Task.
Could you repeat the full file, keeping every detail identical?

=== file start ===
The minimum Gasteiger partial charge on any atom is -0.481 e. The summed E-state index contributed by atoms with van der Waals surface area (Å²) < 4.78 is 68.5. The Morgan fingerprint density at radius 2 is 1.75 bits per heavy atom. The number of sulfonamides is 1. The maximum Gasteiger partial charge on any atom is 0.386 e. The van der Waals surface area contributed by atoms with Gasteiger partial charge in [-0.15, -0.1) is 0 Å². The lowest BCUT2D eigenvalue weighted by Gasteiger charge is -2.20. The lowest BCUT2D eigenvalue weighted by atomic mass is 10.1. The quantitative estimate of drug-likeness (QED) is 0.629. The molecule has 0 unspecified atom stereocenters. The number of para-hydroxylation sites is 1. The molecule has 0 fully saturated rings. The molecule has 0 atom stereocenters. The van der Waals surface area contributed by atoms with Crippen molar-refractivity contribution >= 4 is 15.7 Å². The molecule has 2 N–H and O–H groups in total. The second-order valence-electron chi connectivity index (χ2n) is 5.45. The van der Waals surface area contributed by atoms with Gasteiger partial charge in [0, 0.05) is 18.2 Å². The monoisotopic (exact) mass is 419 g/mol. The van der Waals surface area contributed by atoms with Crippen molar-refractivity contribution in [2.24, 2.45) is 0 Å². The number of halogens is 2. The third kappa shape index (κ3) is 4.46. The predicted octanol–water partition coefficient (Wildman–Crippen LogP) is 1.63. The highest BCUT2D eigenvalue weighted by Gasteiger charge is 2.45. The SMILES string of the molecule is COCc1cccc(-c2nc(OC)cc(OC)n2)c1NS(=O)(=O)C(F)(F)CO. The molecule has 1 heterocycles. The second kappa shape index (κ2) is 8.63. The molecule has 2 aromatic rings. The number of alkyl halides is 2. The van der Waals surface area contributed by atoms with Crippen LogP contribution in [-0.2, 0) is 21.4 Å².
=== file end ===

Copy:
The minimum Gasteiger partial charge on any atom is -0.481 e. The summed E-state index contributed by atoms with van der Waals surface area (Å²) < 4.78 is 68.5. The Morgan fingerprint density at radius 2 is 1.75 bits per heavy atom. The number of sulfonamides is 1. The maximum Gasteiger partial charge on any atom is 0.386 e. The van der Waals surface area contributed by atoms with Gasteiger partial charge in [-0.15, -0.1) is 0 Å². The lowest BCUT2D eigenvalue weighted by Gasteiger charge is -2.20. The lowest BCUT2D eigenvalue weighted by atomic mass is 10.1. The quantitative estimate of drug-likeness (QED) is 0.629. The molecule has 0 unspecified atom stereocenters. The number of para-hydroxylation sites is 1. The molecule has 0 fully saturated rings. The molecule has 0 atom stereocenters. The van der Waals surface area contributed by atoms with Crippen molar-refractivity contribution >= 4 is 15.7 Å². The molecule has 2 N–H and O–H groups in total. The second-order valence-electron chi connectivity index (χ2n) is 5.45. The van der Waals surface area contributed by atoms with Gasteiger partial charge in [0, 0.05) is 18.2 Å². The monoisotopic (exact) mass is 419 g/mol. The van der Waals surface area contributed by atoms with Crippen molar-refractivity contribution in [2.24, 2.45) is 0 Å². The number of halogens is 2. The third kappa shape index (κ3) is 4.46. The predicted octanol–water partition coefficient (Wildman–Crippen LogP) is 1.63. The highest BCUT2D eigenvalue weighted by Gasteiger charge is 2.45. The SMILES string of the molecule is COCc1cccc(-c2nc(OC)cc(OC)n2)c1NS(=O)(=O)C(F)(F)CO. The molecule has 1 heterocycles. The second kappa shape index (κ2) is 8.63. The molecule has 2 aromatic rings. The number of alkyl halides is 2. The van der Waals surface area contributed by atoms with Crippen LogP contribution in [-0.2, 0) is 21.4 Å².